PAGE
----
Prime Minister, premiers meet over controversial Trans Mountain pipeline

Prime Minister, premiers meet over controversial Trans Mountain pipeline

Prime Minister, premiers meet over controversial Trans Mountain pipeline

Prime Minister Justin Trudeau said Sunday his government is holding "financial discussions" and weighing legislation to help resolve a high-stakes clash between two Canadian provinces over a major pipeline project. He made his comments in a news conference following an urgent meeting with premier Rachel Notley of Alberta and her British Columbian counterpart, John Horgan.

"I'm quite confident that should these discussions end successfully, that the pipeline will be built - and that is good, because the pipeline is in the national interest". "It will be built". They have yet to lay out a plan on how they will make that happen, over the opposition of B.C. residents, its government and some Indigenous Peoples along the proposed routing of the pipeline.

After almost a decade since the last major oil pipeline was built, and with existing ones brimming with crude, Canada's energy industry is wondering when and if any new lifelines to foreign markets will go into the ground.

However, B.C. won't drop its federal court challenge of the pipeline expansion, with Horgan telling reporters that a court challenge was the logical way to deal with jurisdictional conflicts. "We don't believe that's the Canada that most Canadians want to live in".

The prime minister announced he has instructed his finance minister to begin talks with Kinder Morgan to "remove the uncertainty" hanging over the project, which would almost triple the flow of oil from Alberta to the Pacific Coast.

Kinder Morgan, for its part, would not say Sunday whether it felt mollified by the day's events.

The leader of the Union of B.C. Indian Chiefs has also vowed that the project will not proceed.

"We do not intend to issue updates or further disclosures on the status of consultations until we've reached a sufficiently definitive agreement on or before May 31 that satisfies our objectives".

Trudeau said his government is also "actively pursuing legislative options" to move ahead with construction of the Trans Mountain pipeline.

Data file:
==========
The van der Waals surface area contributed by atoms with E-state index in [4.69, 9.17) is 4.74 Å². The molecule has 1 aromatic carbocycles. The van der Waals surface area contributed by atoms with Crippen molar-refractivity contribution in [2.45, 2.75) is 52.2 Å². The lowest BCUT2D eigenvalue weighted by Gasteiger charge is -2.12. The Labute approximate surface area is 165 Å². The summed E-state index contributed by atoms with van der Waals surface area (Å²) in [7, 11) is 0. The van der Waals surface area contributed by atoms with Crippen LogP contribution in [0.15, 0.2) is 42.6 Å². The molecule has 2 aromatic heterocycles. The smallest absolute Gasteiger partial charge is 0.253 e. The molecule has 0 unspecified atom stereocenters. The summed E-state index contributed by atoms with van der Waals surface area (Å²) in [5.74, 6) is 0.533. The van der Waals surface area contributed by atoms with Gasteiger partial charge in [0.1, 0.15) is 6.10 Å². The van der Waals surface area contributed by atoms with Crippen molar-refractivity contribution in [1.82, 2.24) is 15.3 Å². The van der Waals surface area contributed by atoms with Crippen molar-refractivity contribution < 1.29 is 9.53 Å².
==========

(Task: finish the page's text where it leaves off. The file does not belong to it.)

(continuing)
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Trudeau's announcement didn't sit well with the Union of B.C. Chiefs.

"There are some difficulties obviously, on the regulatory front, but Keystone XL has largely cleared its last major regulatory hurdle at the end of a year ago", he said.

"He has a minority government that's being propped up by a Green Party that is continually lobbying against him and using this as a tool to beat him up with".

"We continue to disagree on the question of moving diluted bitumen from Alberta to the Port of Vancouver", Horgan said following the meeting.

"Ideally, we wouldn't be in this situation right now", Trudeau said.

The federal government can and will do more on the pipeline's potential environmental impact, he added. "Today, the Prime Minister put forward a plan of action and those actions will be very important".

"We have been working at the official level for some time laying out concerns, and I was encouraged that today's meeting will allow us to get back on track in that respect", he said. Analysts have suggested a federal equity position in the company would do little to placate investor concerns, and Kinder Morgan was neutral on the notion of financial backing.

"We are still waiting on judgements from the Federal Court of Appeal and from the B.C. Superior court which could have the effect of quashing or cancelling approvals that have already been granted" she said.

Kenney repeated his calls for the prime minister to penalize withholding federal dollars for infrastructure and jobs training.

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